Umami Rice with Brown Ale
With many different sizes, starch contents, colors, and flavors, rice is one of the world’s most popular grains. This recipe uses pearl or short-grain sushi rice instead of the more classic medium-grain or jasmine rice. This grain holds its shape and texture with this cooking method, and offers an extra bite. Fermented black beans (salted black soybeans) lend a sweet, salty punch to the broth, especially with the umami-rich miso. Dried Chinese-style sausages made with pork called lap cheong (or try a mix of pork, turkey, and duck liver called lap xuong thuong hang) are packed full of Asian flavor and, along with some shiitake mushrooms, add more umami and a wonderful texture to the finished rice. Everything combines with the melanoidin character in Brown Ale to contribute depth.
This Umami Rice can be eaten as-is, or garnished with a few extras to be a side or a main dish. It can also be cooled and refrigerated for 24 hours to create a crazy good Fried Rice (recipe follows).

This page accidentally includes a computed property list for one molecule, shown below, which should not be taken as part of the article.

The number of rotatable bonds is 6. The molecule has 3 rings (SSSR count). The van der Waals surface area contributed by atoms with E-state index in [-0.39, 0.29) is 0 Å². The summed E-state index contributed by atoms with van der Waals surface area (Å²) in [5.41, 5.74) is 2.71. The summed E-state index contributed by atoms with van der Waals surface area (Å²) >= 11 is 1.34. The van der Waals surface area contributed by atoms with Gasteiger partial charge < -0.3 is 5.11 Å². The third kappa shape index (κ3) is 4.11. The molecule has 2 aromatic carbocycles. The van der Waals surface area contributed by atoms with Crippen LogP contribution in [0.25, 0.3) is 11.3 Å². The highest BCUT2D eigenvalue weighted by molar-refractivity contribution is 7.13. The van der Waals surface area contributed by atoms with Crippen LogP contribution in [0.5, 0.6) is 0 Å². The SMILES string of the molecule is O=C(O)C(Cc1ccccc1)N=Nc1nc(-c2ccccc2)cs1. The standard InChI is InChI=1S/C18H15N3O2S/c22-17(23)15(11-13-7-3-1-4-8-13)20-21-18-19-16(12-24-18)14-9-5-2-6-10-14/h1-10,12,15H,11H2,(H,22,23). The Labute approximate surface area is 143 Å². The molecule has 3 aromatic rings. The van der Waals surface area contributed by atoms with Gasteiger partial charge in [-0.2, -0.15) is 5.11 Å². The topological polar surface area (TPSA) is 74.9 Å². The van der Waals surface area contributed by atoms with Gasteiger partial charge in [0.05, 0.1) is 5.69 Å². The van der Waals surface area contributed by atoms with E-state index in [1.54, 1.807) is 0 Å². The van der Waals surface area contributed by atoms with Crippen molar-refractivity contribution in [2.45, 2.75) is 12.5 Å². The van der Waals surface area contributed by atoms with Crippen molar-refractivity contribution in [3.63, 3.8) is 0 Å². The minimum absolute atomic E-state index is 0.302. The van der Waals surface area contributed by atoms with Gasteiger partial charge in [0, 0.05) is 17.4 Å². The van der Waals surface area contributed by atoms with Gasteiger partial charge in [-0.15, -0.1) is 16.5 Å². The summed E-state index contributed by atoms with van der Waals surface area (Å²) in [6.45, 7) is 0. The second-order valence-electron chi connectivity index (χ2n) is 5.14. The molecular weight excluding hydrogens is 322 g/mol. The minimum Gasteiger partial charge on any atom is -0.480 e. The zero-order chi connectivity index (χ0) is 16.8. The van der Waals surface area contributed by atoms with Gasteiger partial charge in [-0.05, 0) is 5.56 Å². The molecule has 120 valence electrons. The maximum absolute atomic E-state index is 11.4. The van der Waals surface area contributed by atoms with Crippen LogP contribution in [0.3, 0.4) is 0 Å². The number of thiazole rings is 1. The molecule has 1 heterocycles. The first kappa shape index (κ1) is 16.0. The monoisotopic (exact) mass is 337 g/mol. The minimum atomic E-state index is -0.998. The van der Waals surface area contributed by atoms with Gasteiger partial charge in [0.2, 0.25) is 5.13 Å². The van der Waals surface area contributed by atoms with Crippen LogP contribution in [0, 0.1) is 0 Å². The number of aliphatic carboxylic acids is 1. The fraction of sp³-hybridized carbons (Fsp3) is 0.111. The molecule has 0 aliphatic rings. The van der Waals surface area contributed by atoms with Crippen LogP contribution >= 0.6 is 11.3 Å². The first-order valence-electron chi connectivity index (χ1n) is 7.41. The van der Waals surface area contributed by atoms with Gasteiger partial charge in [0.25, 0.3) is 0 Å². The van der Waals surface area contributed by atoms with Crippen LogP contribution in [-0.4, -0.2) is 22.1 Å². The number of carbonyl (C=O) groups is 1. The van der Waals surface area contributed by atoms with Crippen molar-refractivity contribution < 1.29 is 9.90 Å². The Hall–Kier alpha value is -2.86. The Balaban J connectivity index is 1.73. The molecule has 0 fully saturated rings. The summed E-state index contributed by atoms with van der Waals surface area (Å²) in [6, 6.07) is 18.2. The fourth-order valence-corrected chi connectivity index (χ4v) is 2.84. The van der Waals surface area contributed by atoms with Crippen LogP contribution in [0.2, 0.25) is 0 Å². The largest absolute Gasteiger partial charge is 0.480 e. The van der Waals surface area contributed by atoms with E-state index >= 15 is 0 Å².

Serves: 6 guests
8 oz boiling water
1 tbsp fermented black beans or salted black soybeans*
1 tbsp white miso*
1 tbsp ginger, fresh, peeled and grated fine
1 oz shiitake mushrooms, sliced, dried
2 tbsp oil, vegetable or peanut
8 garlic cloves, peeled and sliced thin
4 sausage, Chinese-style lap cheong* or lap xuong thuong hang*
2 cup rice, pearl or short grain (used for sushi)
1 tsp kosher salt
2 tbsp dried baby shrimp* (optional)
12 oz Brown Ale, such as Big Sky Brewing Co. Moose Drool
14 oz water or chicken stock
1 tbsp soy sauce, tamari, liquid aminos, or shoyu
2 green onions, sliced on the bias
1/2 tsp white pepper, freshly ground
1 tsp Shichimi Togarashi* (Japanese seven-spice blend)
1 bottle Sriracha hot sauce (adjust according to taste)
1 tbsp sesame seeds, black and white
* Available at many Asian markets, in ethnic grocery aisles, or online.
Add the boiling water to a liquid measuring cup. Mix in the fermented black beans, miso, ginger, and dried shiitake mushrooms. Let this mixture sit for 15 minutes. The fermented black beans need to be soaked, re-hydrating them to create an umami-rich, tea-like broth.
In a cold, medium-sized saucepan over low heat, add the oil and sliced garlic. Stir the garlic and when it just starts to sizzle around the edges, turn off the heat and cover with a lid. Lightly poach the garlic, but don’t brown it, infusing the oil with its flavor. Let it sit for 15 minutes while the fermented black bean broth brews. Prepare the rest of the ingredients.